Terry's answer to Robert's question listing most of the cases that correctly housed 992B movements from the factory is very good. He covered the civilian 992B examples in non-argumentative cases that are documented as correct from Hamilton catalogs and advertising and that's quite a list. The two-tone Case 3 featured Gold-Filled frame with Stainless "pie-crust-edge" back and bezel which are are unique to those cases. When buying, check serial numbers carefully. All of those on Terry's list except the B, C and 12 are depicted in Shugart's Watch Guide on pages 234-235 of the 2004 Edition.
There are of course the known 14K Solid-Gold versions of Case 2 and Case 17 to consider as well. And there is an example of the previously unknown Solid-Gold Case A from around 1955 complete with the matching numbers K393484 and Keystone 14K markings. It actually does exist and it will be interesting to see if any others of those ever surface. There are also several questionable cases including a possible Case B and a Case C which Terry mentioned and perhaps we have identified. To further confuse the issue Hamilton may have used a few controversial "leftovers" and even some oddballs as well due to wartime shortages.
Some of us have been compiling numbers for some time now. There are often differing opinions on just when this or that case model came and went but in the end there is much agreement on the most basic facts. One thing that many collectors try to keep in mind in putting together their watch collection is to concentrate on collecting those which conform to factory catalogs and advertisements. Another is to remember three letters "ABC" which simply means, Always Buy Condition as nothing takes the place of condition.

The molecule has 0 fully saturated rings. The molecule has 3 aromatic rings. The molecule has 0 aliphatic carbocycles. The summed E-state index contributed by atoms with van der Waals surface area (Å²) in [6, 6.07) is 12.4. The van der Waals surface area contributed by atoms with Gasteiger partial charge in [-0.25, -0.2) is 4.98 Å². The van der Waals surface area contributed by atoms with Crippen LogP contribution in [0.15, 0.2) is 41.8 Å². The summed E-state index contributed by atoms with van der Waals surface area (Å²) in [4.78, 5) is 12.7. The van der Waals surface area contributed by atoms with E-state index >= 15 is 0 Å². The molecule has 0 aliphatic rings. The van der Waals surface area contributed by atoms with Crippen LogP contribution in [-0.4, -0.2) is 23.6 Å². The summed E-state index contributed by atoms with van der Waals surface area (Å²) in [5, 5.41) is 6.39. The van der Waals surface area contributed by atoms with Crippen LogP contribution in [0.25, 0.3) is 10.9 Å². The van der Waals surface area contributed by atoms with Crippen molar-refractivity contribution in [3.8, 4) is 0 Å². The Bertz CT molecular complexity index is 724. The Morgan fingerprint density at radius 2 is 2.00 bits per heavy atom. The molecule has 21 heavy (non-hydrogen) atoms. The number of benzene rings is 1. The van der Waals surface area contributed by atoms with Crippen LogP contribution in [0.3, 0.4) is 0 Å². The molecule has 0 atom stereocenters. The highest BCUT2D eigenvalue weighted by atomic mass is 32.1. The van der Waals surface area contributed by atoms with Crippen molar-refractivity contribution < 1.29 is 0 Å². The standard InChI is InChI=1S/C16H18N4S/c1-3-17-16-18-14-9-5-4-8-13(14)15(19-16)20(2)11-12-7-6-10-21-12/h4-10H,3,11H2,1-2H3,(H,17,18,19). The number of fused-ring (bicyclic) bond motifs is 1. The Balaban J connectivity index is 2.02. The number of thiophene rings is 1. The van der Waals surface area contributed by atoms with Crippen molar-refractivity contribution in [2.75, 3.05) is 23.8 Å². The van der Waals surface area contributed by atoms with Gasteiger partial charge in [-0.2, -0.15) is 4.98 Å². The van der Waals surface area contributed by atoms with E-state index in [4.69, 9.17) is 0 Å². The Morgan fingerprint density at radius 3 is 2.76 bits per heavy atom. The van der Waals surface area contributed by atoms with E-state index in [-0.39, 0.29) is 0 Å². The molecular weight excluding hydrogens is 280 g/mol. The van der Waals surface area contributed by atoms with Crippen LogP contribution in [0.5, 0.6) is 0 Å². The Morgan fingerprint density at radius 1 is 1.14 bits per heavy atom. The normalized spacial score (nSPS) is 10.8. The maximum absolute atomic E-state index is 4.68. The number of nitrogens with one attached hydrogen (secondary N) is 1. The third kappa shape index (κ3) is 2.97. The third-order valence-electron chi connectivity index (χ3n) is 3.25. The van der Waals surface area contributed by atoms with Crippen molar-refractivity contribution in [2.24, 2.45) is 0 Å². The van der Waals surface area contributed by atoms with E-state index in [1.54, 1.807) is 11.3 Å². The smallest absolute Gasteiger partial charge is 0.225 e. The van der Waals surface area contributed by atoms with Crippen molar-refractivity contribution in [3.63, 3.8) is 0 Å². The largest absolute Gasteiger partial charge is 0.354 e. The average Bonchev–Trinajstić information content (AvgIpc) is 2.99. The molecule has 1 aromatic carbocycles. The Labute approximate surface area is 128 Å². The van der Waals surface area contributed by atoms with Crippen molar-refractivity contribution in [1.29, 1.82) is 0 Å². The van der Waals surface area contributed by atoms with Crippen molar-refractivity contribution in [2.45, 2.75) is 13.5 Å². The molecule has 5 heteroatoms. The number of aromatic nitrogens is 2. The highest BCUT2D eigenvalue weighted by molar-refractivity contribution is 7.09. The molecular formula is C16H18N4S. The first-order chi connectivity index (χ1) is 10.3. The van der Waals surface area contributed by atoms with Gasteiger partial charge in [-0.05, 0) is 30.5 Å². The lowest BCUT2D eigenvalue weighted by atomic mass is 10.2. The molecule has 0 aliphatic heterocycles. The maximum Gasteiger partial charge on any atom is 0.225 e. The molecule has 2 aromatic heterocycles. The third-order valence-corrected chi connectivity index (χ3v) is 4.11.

Hope at least some of this is of further help, additions and corrections are welcome. And now...
I believe this may be the ultra-rare "Case C" from early 1940s...
I appauld both of you for the outstanding team work on my question. One last question at this time, would one you mind listing the producer of each case, excluding those you have already listed? Thanks again.
"crossbar" (some call it model 1)... Wadsworth - (1924)
Model 2 Wadsworth - (1926)
Model 3* (checkerboard bezel).... believed to be Fahys - (1926)
Model 4 believed to be Fahys - (1927)
Model 5 Keystone - (1928)
Model 6 believed to be Fahys - (1929)
Model 7 Keystone - (1930)
Model 8 Wadsworth - (1931)
Model 9 believed to be Fahys - (perhaps 1932**)
Model 10 Wadsworth - (1936)
Model 11 Keystone - (1939-40)
Model 12 Star (defiance marked) - (1946**)
Model 14 Keystone - (1948**)
Model 15 Star - (1949**)
Model 16 Star - (perhaps 1952**)
Model 17 (very early Keystone approx 1953 **), later Star - (perhaps 1955**)
"Mainliner" Keystone - (1937)
visit this link for more "mainliner" education...
Model A Keystone - (1940)